John Bell, Shakespeare and the Quest for a New Australian theatre

Published 10 September 2015
John Bell

John Bell

A new book about the work of actor-director John Bell is essential reading for anyone interested in the changing history and practice of live theatre in Australia, especially in Sydney, in the second half of the 20th century and the first 15 years of the 21st. It looks at Bell’s work as a classical actor, as a director of Shakespeare’s plays and other European classics, and as a director of scripts by emerging Australian playwrights. The book charts Bell’s often-stated intention to find forms of theatre specifically for Australian audiences.

The “New Wave” of Australian playwriting and performance started to become visible in the 1960s, and it brought about radical changes in the way theatre would be understood in an Australian context, changes which were at the time risky, rule-breaking and exciting.

From 1970 onward Bell was involved in much of this development; his directing of Australian scripts gave them much greater visibility, and he could provide the scripts with enviable resources in terms of new venues, heightened public awareness, backed up by his own skills and those of the talented actors whom he could attract, and an excitable new audience who enjoyed hearing Australian characters and accents on stage.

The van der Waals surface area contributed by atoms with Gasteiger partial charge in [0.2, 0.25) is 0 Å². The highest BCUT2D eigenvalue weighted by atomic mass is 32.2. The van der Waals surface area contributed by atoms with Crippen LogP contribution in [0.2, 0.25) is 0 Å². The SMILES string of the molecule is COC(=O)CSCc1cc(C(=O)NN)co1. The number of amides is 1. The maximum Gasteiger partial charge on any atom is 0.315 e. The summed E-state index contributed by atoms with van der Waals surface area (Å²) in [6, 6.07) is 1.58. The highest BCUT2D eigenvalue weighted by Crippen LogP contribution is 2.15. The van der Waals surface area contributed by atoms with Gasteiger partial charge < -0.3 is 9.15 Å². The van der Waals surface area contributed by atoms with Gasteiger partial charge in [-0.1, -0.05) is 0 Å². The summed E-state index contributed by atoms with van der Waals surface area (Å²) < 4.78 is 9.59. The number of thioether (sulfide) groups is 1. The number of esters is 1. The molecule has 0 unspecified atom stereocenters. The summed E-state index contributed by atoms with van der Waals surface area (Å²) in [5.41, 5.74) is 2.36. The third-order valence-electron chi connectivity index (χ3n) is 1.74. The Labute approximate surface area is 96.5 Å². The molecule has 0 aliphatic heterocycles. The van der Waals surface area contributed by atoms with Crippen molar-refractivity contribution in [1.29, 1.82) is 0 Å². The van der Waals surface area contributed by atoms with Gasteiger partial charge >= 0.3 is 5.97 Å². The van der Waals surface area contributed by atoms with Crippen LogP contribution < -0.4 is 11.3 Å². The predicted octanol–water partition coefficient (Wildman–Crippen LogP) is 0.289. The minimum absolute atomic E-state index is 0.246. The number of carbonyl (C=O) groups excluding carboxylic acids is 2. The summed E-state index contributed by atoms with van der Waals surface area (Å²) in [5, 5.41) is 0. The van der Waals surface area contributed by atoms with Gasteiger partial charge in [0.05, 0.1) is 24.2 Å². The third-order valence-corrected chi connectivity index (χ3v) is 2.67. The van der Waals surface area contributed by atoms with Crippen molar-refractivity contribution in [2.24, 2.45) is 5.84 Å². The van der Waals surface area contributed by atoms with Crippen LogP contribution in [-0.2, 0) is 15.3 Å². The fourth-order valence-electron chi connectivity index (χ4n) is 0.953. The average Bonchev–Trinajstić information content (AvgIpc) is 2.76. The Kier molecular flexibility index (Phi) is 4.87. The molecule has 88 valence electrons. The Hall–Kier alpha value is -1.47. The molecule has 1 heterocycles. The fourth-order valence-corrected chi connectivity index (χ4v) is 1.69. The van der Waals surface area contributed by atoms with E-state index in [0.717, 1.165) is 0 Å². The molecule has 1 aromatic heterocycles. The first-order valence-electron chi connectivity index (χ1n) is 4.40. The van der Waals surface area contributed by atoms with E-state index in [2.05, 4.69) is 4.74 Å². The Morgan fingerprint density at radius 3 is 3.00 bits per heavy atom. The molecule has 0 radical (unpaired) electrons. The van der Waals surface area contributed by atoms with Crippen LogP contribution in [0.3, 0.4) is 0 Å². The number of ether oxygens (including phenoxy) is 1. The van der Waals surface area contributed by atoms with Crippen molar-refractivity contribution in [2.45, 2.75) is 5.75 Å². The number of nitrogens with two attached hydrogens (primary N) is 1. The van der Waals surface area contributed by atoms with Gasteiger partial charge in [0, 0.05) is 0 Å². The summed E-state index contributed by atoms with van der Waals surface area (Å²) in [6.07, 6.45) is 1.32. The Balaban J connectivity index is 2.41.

Two of the best known and most popular theatres in Sydney since 1970 have been the Nimrod Street Theatre (now the SBW Stables Theatre) in Darlinghurst and the Nimrod Theatre (now the Belvoir Street Theatre) in Surry Hills. Bell and his close colleagues are responsible for the conversion of these two dilapidated buildings into high-profile performance venues. Many of the plays which have helped explore distinctively Australian approaches to theatre were produced in one of these two venues. New playwrights whose early scripts were directed by Bell to great acclaim include David Williamson, Louis Nowra, Peter Kenna and Ron Blair.

Bell has not restricted himself solely to Australian scripts. Equally important has been his approach to the European classics, especially Shakespeare. In 1990, five years after leaving the Nimrod, he founded the Bell Shakespeare Company—another risky venture which many theatre practitioners predicted was doomed to last no more than a few months. In fact, in 2015 Bell Shakespeare celebrates its 25th anniversary, and Bell is handing the artistic directorship to a new generation.

Author Adrian Kiernander focuses on Bell’s ongoing aim of using live theatre as a powerful intervention in the pervasive Australian debates about a national identity. The book charts how Bell has taken risky artistic decisions in order to bring the issues raised in Shakespeare’s scripts into a dialogue with the immediate concerns of Australian audiences. The book’s emphasis is on detailed description of what happened on stage in a number of key productions in order to make the action relate specifically to an Australian context.

In researching this book the author has made extensive use of the Stage on Screen video archive of Australian theatre performance from ABC TV, held at the University of New England, and the AusStage database of Australian theatre.

Adrian Kiernander is an Emeritus Professor of Theatre at the University of New England and can be contacted on 0409 772 798 or
John Bell, Shakespeare and the Quest for a New Australian Theatre, by Adrian Kiernander, Brill/Rodopi, Leiden & Boston, 2015.